In 1997 the Scholastic Corporation bought the U.S. rights to a young-adult fantasy novel by an unknown English author for $105,000. That was a lot of money at the time, especially to the not yet ultra-rich Joann Rowling, but it turned out to be the bargain of the century that one, and probably this one too. Over the next decade or so Scholastic went on to print (spoiler alert!) over 140 million Harry Potter books. (Read about Harry Potter's last adventure here.)
Now Harry is living happily ever after, except for a few postscripts (like The Tales of Beedle the Bard, due out in December), and Scholastic is getting ready for its first major post-Harry Potter launch, a new series called The 39 Clues. But things will work a little differently this time. The rules in the magical land of young-adult publishing have changed. The 39 Clues isn't the second coming of Harry Potter. There won't be one.Harry Potter and the Death of the Author
The 39 Clues is a series of novels about two orphans named Dan and Amy Cahill. At the start of the first book, The Maze of Bones, just now appearing in bookstores, their beloved grandmother Grace has just died, and all the far-flung members of the Cahill family have gathered round to hear the reading of the will. They are treated to the astounding revelation that the Cahills are in fact secretly the most powerful family in the world. It turns out that just about everybody important in the history of modern civilization Benjamin Franklin, Abraham Lincoln, Harry Houdini was actually a Cahill.
The secret of the family's power is hidden somewhere in the world. In Grace's will, each member of the family has been given a choice: either accept a legacy of a million dollars and walk away, no questions asked, or compete in a global scavenger hunt to find and claim the secret. Of course Amy, who's 14, and Dan, who's 11, take Door No. 2. So do six other teams of Cahills. All scamper off in search of the titular 39 clues, aiding and double-crossing and feuding with each other all the while. The hunt leads them to a lot of exotic locations (Philadelphia! Paris!) where they have subtly educational adventures.
It's all very entertaining, and the educational stuff goes down with only the faintest academic aftertaste. (David Levithan, executive editorial director at Scholastic and a young-adult author himself, calls The 39 Clues "subversively educational," by which he presumably means that kids won't notice they're learning, not that the books actually subvert any societal norms.) "It's very much about family dynamics," Levithan says. "That's the heart of it. The most relatable factor about it is that every kid thinks their family is just really strange and large and weird. The idea that you can be born into this family that has these secrets almost every kid feels that way."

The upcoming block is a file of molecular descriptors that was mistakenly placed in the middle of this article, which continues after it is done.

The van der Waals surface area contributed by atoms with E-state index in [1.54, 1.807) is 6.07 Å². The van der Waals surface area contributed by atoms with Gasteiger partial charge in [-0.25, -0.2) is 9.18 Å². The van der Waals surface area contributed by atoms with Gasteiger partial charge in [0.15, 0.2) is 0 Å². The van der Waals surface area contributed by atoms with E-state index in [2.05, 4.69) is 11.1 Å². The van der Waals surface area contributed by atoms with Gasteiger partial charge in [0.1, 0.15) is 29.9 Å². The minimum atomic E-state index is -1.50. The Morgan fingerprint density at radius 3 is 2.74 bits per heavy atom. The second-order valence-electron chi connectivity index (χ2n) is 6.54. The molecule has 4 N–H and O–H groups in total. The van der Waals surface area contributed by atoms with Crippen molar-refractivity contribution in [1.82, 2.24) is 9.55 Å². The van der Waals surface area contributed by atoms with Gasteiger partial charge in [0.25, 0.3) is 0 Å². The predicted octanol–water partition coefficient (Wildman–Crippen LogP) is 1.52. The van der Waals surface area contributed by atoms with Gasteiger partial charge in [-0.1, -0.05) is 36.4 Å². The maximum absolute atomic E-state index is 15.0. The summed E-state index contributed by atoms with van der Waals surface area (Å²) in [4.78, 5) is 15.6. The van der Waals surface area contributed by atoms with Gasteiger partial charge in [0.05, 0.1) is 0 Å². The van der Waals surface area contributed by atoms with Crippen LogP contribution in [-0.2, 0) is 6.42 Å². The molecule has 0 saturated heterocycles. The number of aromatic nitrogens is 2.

Whether he's right about that or not, Amy and Dan are certainly appealing Dan is nerdy (he's an obsessive collector) and bratty but surprisingly resourceful, and Amy is brilliant but touchingly shy and insecure. The plot ticks along with the iron reliability of an atomic clock. If you forcibly interbred Lemony Snicket and National Treasure and chose the most viable of their mutant offspring, you might come up with something like The 39 Clues. Scholastic is printing a first run of a million copies and holding launch events in seven cities.
Levithan is adamant about not comparing The 39 Clues to its famous older sibling. "We don't ever dream about having another Harry Potter," he says. But the series does share some cosmetic similarities with Rowling's. Harry is, like Amy and Dan, an orphan who discovers that his family history makes him part of a secret, powerful world. The Cahill family is divided into four branches, each with its own distinct personality, just as Hogwarts is divided into four distinct houses. But in another sense Levithan is very right: if you look under the hood you'll find that Scholastic has engineered The 39 Clues to work very differently from the way Harry Potter did.
And engineered is the word. The 39 Clues is, like some lab-grown genetically engineered life-form, a series without a real author. J.K. Rowling conceived Harry Potter on a crowded, four-hour-delayed train trip between Manchester and London. The 39 Clues was born about three years ago in a corporate boardroom. Levithan runs a weekly "idea group" at Scholastic "basically, about a dozen editors get together every week, and we just brainstorm ideas," he explains. Amy and Dan were one of those brainstorms. (Originally the series was called The 79 Clues before Levithan and co. decided to scale it back, probably wisely.) The 39 Clues is overseen by a team of a dozen Scholastic employees, including four editors. Each book in the series will be written by a different author, who will be retained on a contract basis.
It's hardly a new approach young-adult series have often been written by multiple authors under contract, ever since the Bobbsey Twins. The Maze of Bones is by Rick Riordan, a former middle school history teacher who is the author of the best-selling Percy Jackson series, and who also helped flesh out ideas for the other books in the 39 Clues series. "They were very secretive," Riordan says. "They did nondisclosure agreements. I felt like I was working for the CIA!" Riordan's involvement with Amy and Dan will end when Maze goes on sale Sept. 9. "It's a little bittersweet not to take it all the way," he says. "But on the other hand it just wouldn't be humanly possible for one writer to write all those books in the amount of time we're talking about."